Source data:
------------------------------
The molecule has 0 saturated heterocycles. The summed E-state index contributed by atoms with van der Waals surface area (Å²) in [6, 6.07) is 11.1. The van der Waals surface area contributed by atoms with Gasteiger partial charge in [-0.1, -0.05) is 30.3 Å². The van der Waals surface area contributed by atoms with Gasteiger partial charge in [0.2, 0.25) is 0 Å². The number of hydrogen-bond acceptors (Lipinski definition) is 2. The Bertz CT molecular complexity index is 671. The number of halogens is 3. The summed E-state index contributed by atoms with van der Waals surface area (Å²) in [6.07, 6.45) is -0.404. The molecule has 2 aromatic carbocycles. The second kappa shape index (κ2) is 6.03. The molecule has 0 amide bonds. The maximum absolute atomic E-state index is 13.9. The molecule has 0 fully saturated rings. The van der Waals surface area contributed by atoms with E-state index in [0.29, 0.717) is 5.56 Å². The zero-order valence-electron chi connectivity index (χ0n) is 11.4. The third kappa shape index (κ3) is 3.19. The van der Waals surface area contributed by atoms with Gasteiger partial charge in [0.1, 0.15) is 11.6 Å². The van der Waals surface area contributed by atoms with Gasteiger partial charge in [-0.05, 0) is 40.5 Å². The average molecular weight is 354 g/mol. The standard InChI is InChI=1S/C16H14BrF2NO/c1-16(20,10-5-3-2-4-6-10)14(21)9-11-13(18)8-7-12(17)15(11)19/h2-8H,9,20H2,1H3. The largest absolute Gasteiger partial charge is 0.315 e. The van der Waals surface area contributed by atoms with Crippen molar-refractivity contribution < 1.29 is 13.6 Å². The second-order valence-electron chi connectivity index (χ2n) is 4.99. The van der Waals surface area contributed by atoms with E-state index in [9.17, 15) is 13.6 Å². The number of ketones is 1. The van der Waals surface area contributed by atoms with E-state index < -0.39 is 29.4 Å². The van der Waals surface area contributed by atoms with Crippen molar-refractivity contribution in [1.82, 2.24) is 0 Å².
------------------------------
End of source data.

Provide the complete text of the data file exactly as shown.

The molecule has 0 saturated heterocycles. The summed E-state index contributed by atoms with van der Waals surface area (Å²) in [6, 6.07) is 11.1. The van der Waals surface area contributed by atoms with Gasteiger partial charge in [-0.1, -0.05) is 30.3 Å². The van der Waals surface area contributed by atoms with Gasteiger partial charge in [0.2, 0.25) is 0 Å². The number of hydrogen-bond acceptors (Lipinski definition) is 2. The Bertz CT molecular complexity index is 671. The number of halogens is 3. The summed E-state index contributed by atoms with van der Waals surface area (Å²) in [6.07, 6.45) is -0.404. The molecule has 2 aromatic carbocycles. The second kappa shape index (κ2) is 6.03. The molecule has 0 amide bonds. The maximum absolute atomic E-state index is 13.9. The molecule has 0 fully saturated rings. The van der Waals surface area contributed by atoms with E-state index in [0.29, 0.717) is 5.56 Å². The zero-order valence-electron chi connectivity index (χ0n) is 11.4. The third kappa shape index (κ3) is 3.19. The van der Waals surface area contributed by atoms with Gasteiger partial charge in [0.1, 0.15) is 11.6 Å². The van der Waals surface area contributed by atoms with Gasteiger partial charge in [-0.05, 0) is 40.5 Å². The average molecular weight is 354 g/mol. The standard InChI is InChI=1S/C16H14BrF2NO/c1-16(20,10-5-3-2-4-6-10)14(21)9-11-13(18)8-7-12(17)15(11)19/h2-8H,9,20H2,1H3. The largest absolute Gasteiger partial charge is 0.315 e. The van der Waals surface area contributed by atoms with Crippen molar-refractivity contribution < 1.29 is 13.6 Å². The second-order valence-electron chi connectivity index (χ2n) is 4.99. The van der Waals surface area contributed by atoms with E-state index in [9.17, 15) is 13.6 Å². The number of ketones is 1. The van der Waals surface area contributed by atoms with E-state index < -0.39 is 29.4 Å². The van der Waals surface area contributed by atoms with Crippen molar-refractivity contribution in [1.82, 2.24) is 0 Å².